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Some ideas on using virtual reality for data visualization: I don’t really agree with the details here but it’s all worth discussing

Evan Warfel writes:

Misleading graphs are one thing you consistently write about, and it seems to me that Virtual Reality has the potential to solve part of this problem — there is no point in sharing a “static” VR experience; instead, by allowing users to change the axes and interact with the data, they have access to many more details about the data.

Anyways, if you are interested, I’ve written a guest blog post about how VR can augment traditional data visualization.

I’ve tried to take a non “Pie Charts, but in 3d!” approach. The piece covers everything from the infamous Is Linda a Bank Teller? problem to the disadvantages of realistic Chernoff faces. I’d love to hear your thinking on the piece or the ideas I’ve mentioned above.

My reply: I don’t really agree with the details of what you’re suggesting but it’s all worth thinking about, so I’ll blog it.

P.S. Thanks to Steven Johnson for the above image showing virtual reality.


  1. Keith O'Rourke says:

    Statistics is the science of shadows (of cats and other things we do not have direct access to).

  2. Although VR may well be useful for exploring data in some specific cases, the article’s arguments are confused. The article conflates the benefits brought by interaction (interaction is possible and widely available in 2D) with the potential benefits brought by a 3D representation of data. For cases where a 3D representation is beneficial, we need to further think about the benefits brought by a VR setup compared to, for example, a rotatable 2D projection on a regular display (3D rotation provides strong kinetic depth cues), a stereoscopic screen, or a solid model. Also, there are many other approaches to multidimensional visualization than the ones mentioned, include simple tabular visualizations. There is a strong commercial push for VR and a burgeoning research interest in immersive visualization but if we really want to make progress, we need to think much more clearly and more honestly about the opportunities and limitations brought by this technology.

  3. Jack PQ says:

    VR is a complement to, not a substitute for, good 2-D statistical graphics.

  4. Russell Almond says:

    I agree with Pierre, it is not clear to me what advantage that VR has over the 3D perception produced by rotating scatterplots, essentially what was available in PRIM-9 and PRIM-H in the late 70s early 80s. Furthermore, being inside the 3D display would be a bit disorienting.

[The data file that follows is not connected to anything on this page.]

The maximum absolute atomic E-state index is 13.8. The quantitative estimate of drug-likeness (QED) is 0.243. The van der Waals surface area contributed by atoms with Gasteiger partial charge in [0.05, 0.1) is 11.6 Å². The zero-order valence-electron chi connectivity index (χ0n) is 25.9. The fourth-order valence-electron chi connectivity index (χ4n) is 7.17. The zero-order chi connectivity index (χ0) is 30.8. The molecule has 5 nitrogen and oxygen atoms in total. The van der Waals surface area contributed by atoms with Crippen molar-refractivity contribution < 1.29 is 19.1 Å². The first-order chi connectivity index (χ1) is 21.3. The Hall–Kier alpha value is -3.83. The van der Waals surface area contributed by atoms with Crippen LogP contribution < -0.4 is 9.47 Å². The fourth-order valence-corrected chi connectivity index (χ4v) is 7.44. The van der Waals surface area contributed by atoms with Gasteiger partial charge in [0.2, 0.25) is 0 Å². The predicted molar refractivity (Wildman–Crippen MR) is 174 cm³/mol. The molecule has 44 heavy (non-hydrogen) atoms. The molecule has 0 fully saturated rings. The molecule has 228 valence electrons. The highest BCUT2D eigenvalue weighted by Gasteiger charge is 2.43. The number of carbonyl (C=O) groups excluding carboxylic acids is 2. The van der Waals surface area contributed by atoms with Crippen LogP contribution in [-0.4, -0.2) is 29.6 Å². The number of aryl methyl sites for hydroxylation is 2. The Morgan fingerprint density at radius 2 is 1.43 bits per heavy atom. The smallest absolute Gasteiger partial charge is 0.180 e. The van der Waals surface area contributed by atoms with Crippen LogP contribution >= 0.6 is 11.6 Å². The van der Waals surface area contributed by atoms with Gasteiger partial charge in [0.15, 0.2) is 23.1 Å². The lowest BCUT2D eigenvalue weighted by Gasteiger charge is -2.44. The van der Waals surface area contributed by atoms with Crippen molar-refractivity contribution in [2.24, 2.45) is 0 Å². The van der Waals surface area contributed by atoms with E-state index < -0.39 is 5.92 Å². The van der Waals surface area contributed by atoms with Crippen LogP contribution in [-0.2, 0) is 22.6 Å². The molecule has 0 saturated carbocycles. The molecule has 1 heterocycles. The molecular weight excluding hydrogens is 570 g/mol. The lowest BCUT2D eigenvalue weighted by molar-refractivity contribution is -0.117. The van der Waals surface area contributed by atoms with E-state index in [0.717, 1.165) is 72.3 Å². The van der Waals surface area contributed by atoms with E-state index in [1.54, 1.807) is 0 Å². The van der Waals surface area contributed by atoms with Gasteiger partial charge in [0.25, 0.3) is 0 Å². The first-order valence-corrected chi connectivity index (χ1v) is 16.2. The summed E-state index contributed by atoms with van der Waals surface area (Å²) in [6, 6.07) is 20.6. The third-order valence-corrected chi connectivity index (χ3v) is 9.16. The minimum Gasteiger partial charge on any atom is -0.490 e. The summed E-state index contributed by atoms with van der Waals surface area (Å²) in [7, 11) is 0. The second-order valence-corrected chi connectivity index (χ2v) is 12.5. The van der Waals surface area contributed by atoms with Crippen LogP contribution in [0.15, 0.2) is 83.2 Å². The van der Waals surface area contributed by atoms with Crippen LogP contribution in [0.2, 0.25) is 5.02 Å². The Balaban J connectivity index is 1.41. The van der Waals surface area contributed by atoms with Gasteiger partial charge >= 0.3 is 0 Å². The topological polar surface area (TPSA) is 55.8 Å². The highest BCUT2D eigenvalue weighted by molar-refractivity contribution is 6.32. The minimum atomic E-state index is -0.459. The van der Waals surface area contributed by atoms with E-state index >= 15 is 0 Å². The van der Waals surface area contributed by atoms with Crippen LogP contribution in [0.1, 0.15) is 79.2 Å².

Curiously, in 1983–5 when I was working on this, I could get about 4 frames per second of rotation on an Apollo workstation. We needed both rotation and stereo glasses to see a missing center in a 3D normal distribution. I made a movie where this fact was in the narration script, but I used animation to get 24 fps, and the audience could see the hole without 3D classes. On a modern computer, the GPU does these rotations far faster than we could do it in the mid-80s, you can probably get realistic 3D on a smart phone.

    Most of the good ideas from that era, and the few good ones that have arisen since are available in ggobi (which is available as an R package).

  5. Wayne says:

    I’ve never had a situation where 50% more dimensions (i.e. 3D) helped me find something that 2D plot matrices didn’t. I wish it weren’t so, but…

    Also, I think we should also say that AR (Augmented Reality) would be a better deployment environment than VR (Virtual Reality). Hundreds of thousands of iPhones now have AR capabilities and it works fairly well. Fewer side-effects than VR for the viewer, already have an AR device in your pocket.

  6. A.G.McDowell says:

    There is an argument against 3D on usability grounds at – dating from 1998 so to the first virtual reality hype and possibly out of date. It does suggest 3D for naturally 3D problems and hopes that 3D might get better in future.

  7. Jeff says:

    “VR also forces data representation to be experiential, which means that it’s much harder to alter the representation of the data to fit a pre-defined story.”

    I design user interfaces for applications and this reminds me of the excitement about how the touchscreen interface of the iPad was going to make software so much easier to use because it would allow people to “literally interact with their data.” (Spoiler: it did not.)

    Mapping 15-dimensional data to different attributes of a hypothetical picnic table certainly changes the representation of the data. Unless you’re looking to buy a picnic table, referring to the “true, intuitive, meaning of a table that is twice as tall as another” is hard to justify.

    Also, the DeathTools video contradicts the notion that building an experiential UI makes it impossible to fit the data to a pre-defined story.

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